10 keys to designing your own shooting drills
The most common mistake many shooters make when designing their own drills is trying to put too many things in at once
From better trigger control to quicker draw and first shot, many shooters are looking for drills to fix or improve various skills. One great way to hone your skills is to design your own drills.
The most common mistake many shooters make in designing their own drills is trying to put too many things in at once. Simple drills work best to create a new level of understanding and execution of a skill. Complex drills are used to create skill sets, flow patterns, and immediate-action patterns.
Here are 10 things to think about as you create your own shooting drills.
1. It is not the drill that does the teaching. It is what you are paying attention to during the drill. Without changing anything but your attentional focus, you can shoot a variety of drills on the exact same target and learn different kinesthetic or visual skills.
2. Have one goal in mind — your learning objective — when you create the drill. The conscious mind can only focus on one thing at a time. As an example, trigger control has several key elements. Pick one element of trigger control and focus your attention on it while you shoot.
3. Organize and shape the skill. Whether you’re working on a kinesthetic or visual processing skill, picture what you want as the end result and then make yourself pay attention to each step that leads to the end result. By doing this, your mind puts things in proper sequence which leads to more consistent performance and higher levels of execution under pressure.
4. Awareness of what you’re doing as you’re doing it is a major contributor to permanent improvement, retention, or remediation of a skill. Sports psychologist Dr. James Loehr calls it “Level 1 Awareness.” Concentrate on finer and finer awareness and discrimination of details, both mental and physical. From the way you grip the gun to the feel of the connection between the soles of your feet and the ground, you must become aware of things, process them, and make use of them in your shooting to boost your performance.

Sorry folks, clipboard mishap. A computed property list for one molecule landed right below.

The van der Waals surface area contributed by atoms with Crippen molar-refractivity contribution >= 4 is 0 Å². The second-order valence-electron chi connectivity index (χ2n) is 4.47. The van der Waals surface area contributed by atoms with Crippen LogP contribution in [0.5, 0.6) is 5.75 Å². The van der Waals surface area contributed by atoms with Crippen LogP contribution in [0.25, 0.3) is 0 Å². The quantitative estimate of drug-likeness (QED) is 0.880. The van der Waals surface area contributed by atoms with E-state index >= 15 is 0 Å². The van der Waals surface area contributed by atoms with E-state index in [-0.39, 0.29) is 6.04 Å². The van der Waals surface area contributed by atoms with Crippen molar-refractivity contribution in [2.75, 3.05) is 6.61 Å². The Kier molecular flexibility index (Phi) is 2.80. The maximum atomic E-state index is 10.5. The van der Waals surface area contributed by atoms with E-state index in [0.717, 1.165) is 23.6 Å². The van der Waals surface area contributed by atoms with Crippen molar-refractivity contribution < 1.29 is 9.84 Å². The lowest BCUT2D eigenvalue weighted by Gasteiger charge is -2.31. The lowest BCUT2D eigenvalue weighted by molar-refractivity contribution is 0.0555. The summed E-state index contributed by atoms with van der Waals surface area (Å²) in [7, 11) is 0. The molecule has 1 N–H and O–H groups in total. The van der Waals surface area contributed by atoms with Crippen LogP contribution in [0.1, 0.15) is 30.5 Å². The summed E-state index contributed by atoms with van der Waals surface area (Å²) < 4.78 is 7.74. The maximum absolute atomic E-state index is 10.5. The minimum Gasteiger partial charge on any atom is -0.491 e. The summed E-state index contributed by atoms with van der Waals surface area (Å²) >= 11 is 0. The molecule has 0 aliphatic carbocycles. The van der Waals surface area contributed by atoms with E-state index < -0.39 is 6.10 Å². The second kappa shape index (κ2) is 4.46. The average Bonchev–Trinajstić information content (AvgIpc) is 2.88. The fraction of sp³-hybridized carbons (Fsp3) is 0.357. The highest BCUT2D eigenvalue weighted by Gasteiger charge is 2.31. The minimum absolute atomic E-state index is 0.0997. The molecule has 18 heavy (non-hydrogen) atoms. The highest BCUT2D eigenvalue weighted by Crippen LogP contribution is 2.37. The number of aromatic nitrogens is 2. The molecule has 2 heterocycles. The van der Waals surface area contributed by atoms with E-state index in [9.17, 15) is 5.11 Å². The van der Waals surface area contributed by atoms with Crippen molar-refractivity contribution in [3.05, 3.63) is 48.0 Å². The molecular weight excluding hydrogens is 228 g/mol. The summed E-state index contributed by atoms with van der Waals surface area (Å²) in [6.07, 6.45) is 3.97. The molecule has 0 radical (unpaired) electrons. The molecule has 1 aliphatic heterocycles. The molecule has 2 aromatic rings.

5. Use variable and block training. Block training is doing the same thing over and over again. It’s useful when first learning a skill and to gain mastery over a particular skill. To improve overall learning and performance, use variable training: subtly changing the drill after two or three repetitions. This could be a different start position, moving before starting the drill, walking away from the position and then coming back, a different target, a different par time, etc. Use your imagination.
6. Challenge yourself constantly. Change up the drill as you gain mastery of it. Increase the distance, decrease the time, make the target harder, shoot against an opponent, change the target order, do it on the move. Always look for ways to boost performance — use pressure as an ally.
7. Integrate the skill into your overall sequence. As soon as you feel rock solid with the skill, apply it as part of an overall sequence. Whether competing or executing life-saving immediate action drills, put that skill to work and apply it.
8. Be patient with yourself. You did not get to where you are today overnight. You will not achieve miraculous improvement overnight either. Be patient and growth will happen. It is the consistent, disciplined approach to learning and performance that pays off with high levels of sustainable skill.
9. Rotate to different skills every few days to build overall, balanced skill. Spending too much time on one skill leads to neglect in other skills.
10. Keep a journal of your performance. If you want to really build skill on a long term basis, keep a written record of your progress. What was the goal? Drill type? Attentional focus? How did you fix a problem? Why were you successful? What is your next goal? These things matter if you are serious about training.
Learning to use your imagination to create successful training is a prerequisite to building skill. Your mind is as unique as your fingerprint. By creating something that works specifically for what you are looking for, you build a high-definition training solution that works the way you want. It also fires up your imagination in other areas and leads to higher levels of learning!